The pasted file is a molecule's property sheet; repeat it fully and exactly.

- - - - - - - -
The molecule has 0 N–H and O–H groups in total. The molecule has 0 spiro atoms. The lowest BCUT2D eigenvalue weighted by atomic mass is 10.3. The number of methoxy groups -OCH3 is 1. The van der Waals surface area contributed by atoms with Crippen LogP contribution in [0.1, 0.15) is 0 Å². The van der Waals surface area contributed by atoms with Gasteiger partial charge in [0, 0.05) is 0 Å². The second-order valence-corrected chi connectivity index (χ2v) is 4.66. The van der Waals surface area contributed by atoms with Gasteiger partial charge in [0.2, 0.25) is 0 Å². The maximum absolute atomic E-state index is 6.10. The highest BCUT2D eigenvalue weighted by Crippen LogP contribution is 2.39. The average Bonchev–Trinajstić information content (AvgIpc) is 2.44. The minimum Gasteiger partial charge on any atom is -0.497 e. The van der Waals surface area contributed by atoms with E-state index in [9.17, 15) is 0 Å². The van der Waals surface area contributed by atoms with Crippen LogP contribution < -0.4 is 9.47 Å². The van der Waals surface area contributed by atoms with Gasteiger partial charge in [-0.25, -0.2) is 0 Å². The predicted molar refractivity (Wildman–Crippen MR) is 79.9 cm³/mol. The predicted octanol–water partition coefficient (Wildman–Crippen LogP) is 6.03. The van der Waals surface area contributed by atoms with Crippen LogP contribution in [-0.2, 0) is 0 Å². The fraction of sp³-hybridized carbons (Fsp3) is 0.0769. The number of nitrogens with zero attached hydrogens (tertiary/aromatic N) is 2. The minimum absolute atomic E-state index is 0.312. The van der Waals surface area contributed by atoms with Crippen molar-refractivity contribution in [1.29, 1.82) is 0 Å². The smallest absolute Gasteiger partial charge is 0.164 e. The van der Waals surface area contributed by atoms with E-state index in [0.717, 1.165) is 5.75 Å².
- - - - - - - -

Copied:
The molecule has 0 N–H and O–H groups in total. The molecule has 0 spiro atoms. The lowest BCUT2D eigenvalue weighted by atomic mass is 10.3. The number of methoxy groups -OCH3 is 1. The van der Waals surface area contributed by atoms with Crippen LogP contribution in [0.1, 0.15) is 0 Å². The van der Waals surface area contributed by atoms with Gasteiger partial charge in [0, 0.05) is 0 Å². The second-order valence-corrected chi connectivity index (χ2v) is 4.66. The van der Waals surface area contributed by atoms with Gasteiger partial charge in [0.2, 0.25) is 0 Å². The maximum absolute atomic E-state index is 6.10. The highest BCUT2D eigenvalue weighted by Crippen LogP contribution is 2.39. The average Bonchev–Trinajstić information content (AvgIpc) is 2.44. The minimum Gasteiger partial charge on any atom is -0.497 e. The van der Waals surface area contributed by atoms with E-state index in [9.17, 15) is 0 Å². The van der Waals surface area contributed by atoms with Crippen LogP contribution < -0.4 is 9.47 Å². The van der Waals surface area contributed by atoms with Gasteiger partial charge in [-0.25, -0.2) is 0 Å². The predicted molar refractivity (Wildman–Crippen MR) is 79.9 cm³/mol. The predicted octanol–water partition coefficient (Wildman–Crippen LogP) is 6.03. The van der Waals surface area contributed by atoms with Crippen LogP contribution in [-0.2, 0) is 0 Å². The fraction of sp³-hybridized carbons (Fsp3) is 0.0769. The number of nitrogens with zero attached hydrogens (tertiary/aromatic N) is 2. The minimum absolute atomic E-state index is 0.312. The van der Waals surface area contributed by atoms with Crippen molar-refractivity contribution in [1.29, 1.82) is 0 Å². The smallest absolute Gasteiger partial charge is 0.164 e. The van der Waals surface area contributed by atoms with E-state index in [0.717, 1.165) is 5.75 Å².